The Missouri Supreme Court recently ruled that non-compete agreements between an employer and an employee are valid in certain limited situations. In its ruling, the Missouri Supreme Court stated:
Non-compete agreements are typically enforceable so long as they are reasonable. In practical terms, a non-compete agreement is reasonable if it is no more restrictive than is necessary to protect the legitimate interests of the employer. American Pamcor, Inc., v. Klote, 438 S.W.2D 287, 290 (Mo.App.1969). Non compete agreements are enforceable to the extent they can be narrowly tailored geographically and temporally. In addition, such restrictions are not enforceable to protect an employer from mere competition by a former employee, but only to the extent that the restrictions protect the employer’s trade secrets or customer contacts.
Healthcare Services of the Ozarks, Inc., d/b/a Oxford Healthcare v. Pearl Walker Copeland and Luann Helms, citations omitted.
The decision by the Missouri Supreme Court to protect the employer’s trade secrets and customer contacts is not surprising considering that in 2001, Missouri passed §431.202 which deals with the very same issues. Section 431.202.1(3) states:
A reasonable covenant in writing promising not to solicit, recruit, hire or otherwise interfere with the employment of one or more employees shall be enforceable and not a restraint of trade pursuant to subsection 1 of section 416.031 if: between an employer and one or more employees seeking on the part of the employer to protect: (a) Confidential or trade secret business information; or (b) Customer or supplier relationships, goodwill or loyalty, which shall be deemed to be among the protectable interest of the employer.
Healthcare Services, quoting Herbert Morris, Ltd., v Saxelby, citations omitted.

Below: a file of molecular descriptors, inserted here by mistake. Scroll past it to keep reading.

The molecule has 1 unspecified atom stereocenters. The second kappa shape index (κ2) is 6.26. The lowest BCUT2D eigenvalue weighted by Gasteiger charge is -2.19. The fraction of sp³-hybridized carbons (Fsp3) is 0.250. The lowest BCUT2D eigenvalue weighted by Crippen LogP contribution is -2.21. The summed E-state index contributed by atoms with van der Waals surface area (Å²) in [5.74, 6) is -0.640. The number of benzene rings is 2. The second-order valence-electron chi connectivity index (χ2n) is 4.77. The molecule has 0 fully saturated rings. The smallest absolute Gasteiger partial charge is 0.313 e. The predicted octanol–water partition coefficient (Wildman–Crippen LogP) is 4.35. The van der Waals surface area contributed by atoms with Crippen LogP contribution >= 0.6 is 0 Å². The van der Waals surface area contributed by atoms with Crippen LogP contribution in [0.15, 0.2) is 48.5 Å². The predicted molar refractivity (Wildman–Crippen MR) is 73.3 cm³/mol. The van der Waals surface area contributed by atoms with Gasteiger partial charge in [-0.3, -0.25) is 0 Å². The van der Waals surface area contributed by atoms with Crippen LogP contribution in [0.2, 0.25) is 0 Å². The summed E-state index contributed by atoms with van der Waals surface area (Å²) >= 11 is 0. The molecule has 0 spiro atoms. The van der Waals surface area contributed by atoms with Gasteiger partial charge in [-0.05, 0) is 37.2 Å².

The Court reviewed the definition of a trade secret. The Court found that the following factors helpful in determining if the information sought to be protected is a trade secret:
(1) the extent to which the information is known outside of his business; (2) the extent to which it is known by employees and others involved in his business; (3) the extent of measures taken by him to guard the secrecy of the information; (4) the value of the information to him and to his competitors; (5) the amount of effort or money expended by him in developing the information; (6) the ease or difficulty with which the information could be properly acquired or duplicated by others.
Healthcare Services, quoting Continental Research Corp. v. Scholz, citations omitted.
The Court next defined a customer contact as “essentially the influence an employee acquires of his employer’s customers through personal contact.” (Healthcare Services, quoting Schmersahl, Treloar & Co., P.C., v. McHugh, citations omitted). “The purpose of a non-compete agreement is ‘to keep the covenanting employee out of a situation in which he might be able to make use of contacts with customers to his former employer’s disadvantage.’” (Healthcare Services, quoting Osage Glass v. Donovan, citations omitted).
The Court realized that enforcing non compete agreements “...involves a delicate balance of practical business considerations. While the former employee is free to compete, the former employer is entitled to utilize non-compete agreements to protect itself from unfair competition by misuse of its trade secrets or misuse of the employee’s customers contact developed at its expense.” (Healthcare Services, citations omitted).
The Court realized that there is a difference between prohibiting the former employee from soliciting new customers versus existing customers and it specifically stated “That the issue is not reached in this case…”. (Healthcare Services, citations omitted).